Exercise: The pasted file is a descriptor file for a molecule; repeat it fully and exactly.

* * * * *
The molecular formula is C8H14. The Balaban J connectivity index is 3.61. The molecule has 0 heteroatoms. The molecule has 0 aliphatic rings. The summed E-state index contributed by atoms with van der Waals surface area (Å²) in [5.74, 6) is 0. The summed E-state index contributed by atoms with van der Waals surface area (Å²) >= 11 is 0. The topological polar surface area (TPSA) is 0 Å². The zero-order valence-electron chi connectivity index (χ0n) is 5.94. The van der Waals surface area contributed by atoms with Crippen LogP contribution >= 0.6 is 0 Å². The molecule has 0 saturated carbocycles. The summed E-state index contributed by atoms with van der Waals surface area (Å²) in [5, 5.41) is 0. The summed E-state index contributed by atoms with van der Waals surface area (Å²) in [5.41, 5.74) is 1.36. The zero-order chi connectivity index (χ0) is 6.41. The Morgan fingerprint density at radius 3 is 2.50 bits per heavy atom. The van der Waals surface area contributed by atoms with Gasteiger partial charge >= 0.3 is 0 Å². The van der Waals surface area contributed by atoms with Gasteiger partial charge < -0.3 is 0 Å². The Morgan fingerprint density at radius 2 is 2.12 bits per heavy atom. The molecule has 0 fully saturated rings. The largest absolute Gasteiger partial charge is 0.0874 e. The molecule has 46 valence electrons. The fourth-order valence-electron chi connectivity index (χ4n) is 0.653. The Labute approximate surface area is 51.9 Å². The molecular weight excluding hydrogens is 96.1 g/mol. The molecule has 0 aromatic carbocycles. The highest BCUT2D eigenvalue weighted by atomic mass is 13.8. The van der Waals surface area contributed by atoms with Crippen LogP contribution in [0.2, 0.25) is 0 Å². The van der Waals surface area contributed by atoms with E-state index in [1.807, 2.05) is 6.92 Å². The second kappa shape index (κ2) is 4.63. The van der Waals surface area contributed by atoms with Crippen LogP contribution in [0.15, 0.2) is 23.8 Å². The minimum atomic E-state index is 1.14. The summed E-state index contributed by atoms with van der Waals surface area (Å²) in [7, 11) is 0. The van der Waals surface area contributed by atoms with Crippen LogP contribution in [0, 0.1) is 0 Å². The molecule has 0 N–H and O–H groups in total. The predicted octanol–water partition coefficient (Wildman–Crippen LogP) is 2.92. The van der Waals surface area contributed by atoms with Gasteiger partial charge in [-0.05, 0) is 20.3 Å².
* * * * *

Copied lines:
The molecular formula is C8H14. The Balaban J connectivity index is 3.61. The molecule has 0 heteroatoms. The molecule has 0 aliphatic rings. The summed E-state index contributed by atoms with van der Waals surface area (Å²) in [5.74, 6) is 0. The summed E-state index contributed by atoms with van der Waals surface area (Å²) >= 11 is 0. The topological polar surface area (TPSA) is 0 Å². The zero-order valence-electron chi connectivity index (χ0n) is 5.94. The van der Waals surface area contributed by atoms with Crippen LogP contribution >= 0.6 is 0 Å². The molecule has 0 saturated carbocycles. The summed E-state index contributed by atoms with van der Waals surface area (Å²) in [5, 5.41) is 0. The summed E-state index contributed by atoms with van der Waals surface area (Å²) in [5.41, 5.74) is 1.36. The zero-order chi connectivity index (χ0) is 6.41. The Morgan fingerprint density at radius 3 is 2.50 bits per heavy atom. The van der Waals surface area contributed by atoms with Gasteiger partial charge >= 0.3 is 0 Å². The van der Waals surface area contributed by atoms with Gasteiger partial charge < -0.3 is 0 Å². The Morgan fingerprint density at radius 2 is 2.12 bits per heavy atom. The molecule has 0 fully saturated rings. The largest absolute Gasteiger partial charge is 0.0874 e. The molecule has 46 valence electrons. The fourth-order valence-electron chi connectivity index (χ4n) is 0.653. The Labute approximate surface area is 51.9 Å². The molecular weight excluding hydrogens is 96.1 g/mol. The molecule has 0 aromatic carbocycles. The highest BCUT2D eigenvalue weighted by atomic mass is 13.8. The van der Waals surface area contributed by atoms with Crippen LogP contribution in [0.2, 0.25) is 0 Å². The van der Waals surface area contributed by atoms with E-state index in [1.807, 2.05) is 6.92 Å². The second kappa shape index (κ2) is 4.63. The van der Waals surface area contributed by atoms with Crippen LogP contribution in [0.15, 0.2) is 23.8 Å². The minimum atomic E-state index is 1.14. The summed E-state index contributed by atoms with van der Waals surface area (Å²) in [7, 11) is 0. The van der Waals surface area contributed by atoms with Crippen LogP contribution in [0, 0.1) is 0 Å². The molecule has 0 N–H and O–H groups in total. The predicted octanol–water partition coefficient (Wildman–Crippen LogP) is 2.92. The van der Waals surface area contributed by atoms with Gasteiger partial charge in [-0.05, 0) is 20.3 Å².